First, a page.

Lattimore and Birgisson star on “Healing Is a Miracle.” Lattimore adds gentle rhythmic ballast to “Oh, Memory,” the spell Barwick casts against her feelings for her former marriage. Birgisson demanded that Barwick write lyrics — a rarity for her — before they sing together. The result, “In Light,” is one of her most commanding moments, a revealing ode to the effort of saving yourself.

“For years, Julianna was this one-woman choir,” Lattimore said by phone from Los Angeles. “But she let people in. That’s growth — opening up and being vulnerable to other people’s choices.”

For years, Barwick bristled at the “new age” label, even as the term returned to vogue. She wanted people to know she was wry and real, not some fairy flitting among the treetops or, as The New York Times called her in 2009, “the new Enya.” Barwick has an indelicate sense of humor that emphasizes absurdity and a ready, cutting laugh. She’s as prone to talk about growing up alongside the cast of “Duck Dynasty” as she is to explain the nuances of the generative music system she designed for a New York hotel.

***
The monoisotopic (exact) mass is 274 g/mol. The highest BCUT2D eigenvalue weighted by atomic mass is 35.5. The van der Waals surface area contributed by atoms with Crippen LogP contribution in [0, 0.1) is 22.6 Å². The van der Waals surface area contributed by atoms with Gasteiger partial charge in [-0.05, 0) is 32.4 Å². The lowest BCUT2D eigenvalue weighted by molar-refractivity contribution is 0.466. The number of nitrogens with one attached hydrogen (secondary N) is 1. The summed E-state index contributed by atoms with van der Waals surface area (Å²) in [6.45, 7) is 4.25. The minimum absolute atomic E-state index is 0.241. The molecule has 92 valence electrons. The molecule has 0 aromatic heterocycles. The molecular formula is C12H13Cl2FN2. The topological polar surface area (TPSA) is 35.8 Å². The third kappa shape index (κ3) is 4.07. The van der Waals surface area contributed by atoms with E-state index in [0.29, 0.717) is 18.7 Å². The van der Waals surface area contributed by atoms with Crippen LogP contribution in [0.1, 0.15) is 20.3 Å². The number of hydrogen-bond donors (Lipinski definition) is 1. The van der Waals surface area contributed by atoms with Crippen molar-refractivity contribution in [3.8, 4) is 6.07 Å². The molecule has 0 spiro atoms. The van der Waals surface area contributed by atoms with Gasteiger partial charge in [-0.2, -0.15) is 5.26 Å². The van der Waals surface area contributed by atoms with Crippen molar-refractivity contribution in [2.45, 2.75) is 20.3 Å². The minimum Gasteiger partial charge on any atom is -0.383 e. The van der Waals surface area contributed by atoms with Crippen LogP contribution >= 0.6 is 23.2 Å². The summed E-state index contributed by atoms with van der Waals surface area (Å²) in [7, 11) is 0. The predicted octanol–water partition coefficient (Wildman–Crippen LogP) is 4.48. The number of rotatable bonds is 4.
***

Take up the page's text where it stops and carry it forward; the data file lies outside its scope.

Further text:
But from its declarative title to its billowing songs, “Healing Is a Miracle” doesn’t shy away from new age’s self-help signifiers. “Safe” unfurls like a series of yogic breathing exercises. During “Wishing Well,” Barwick holds clarion tones over electronic drones, as though meditating.

“So much of my personal work these last few years has been about healing, and that takes real work,” Barwick said. “People reach out and tell me about the therapeutic qualities of my music. I get it — when I finish something, I feel like I’ve had a good cry. Often, I have cried.”

Barwick’s life in Los Angeles sounds like a continual adventure, pandemic notwithstanding. She talked about taking her mother to see the Pacific Ocean and the sequoia trees of the Sierra Nevada as if paraphrasing a fairy tale. And on most weekends, she and Knoernschild drive 45 minutes to his parents’ place near the beach. He’s been urging Barwick to learn to surf. She’s not ready yet — for now, she’s content just to splash amid the waves.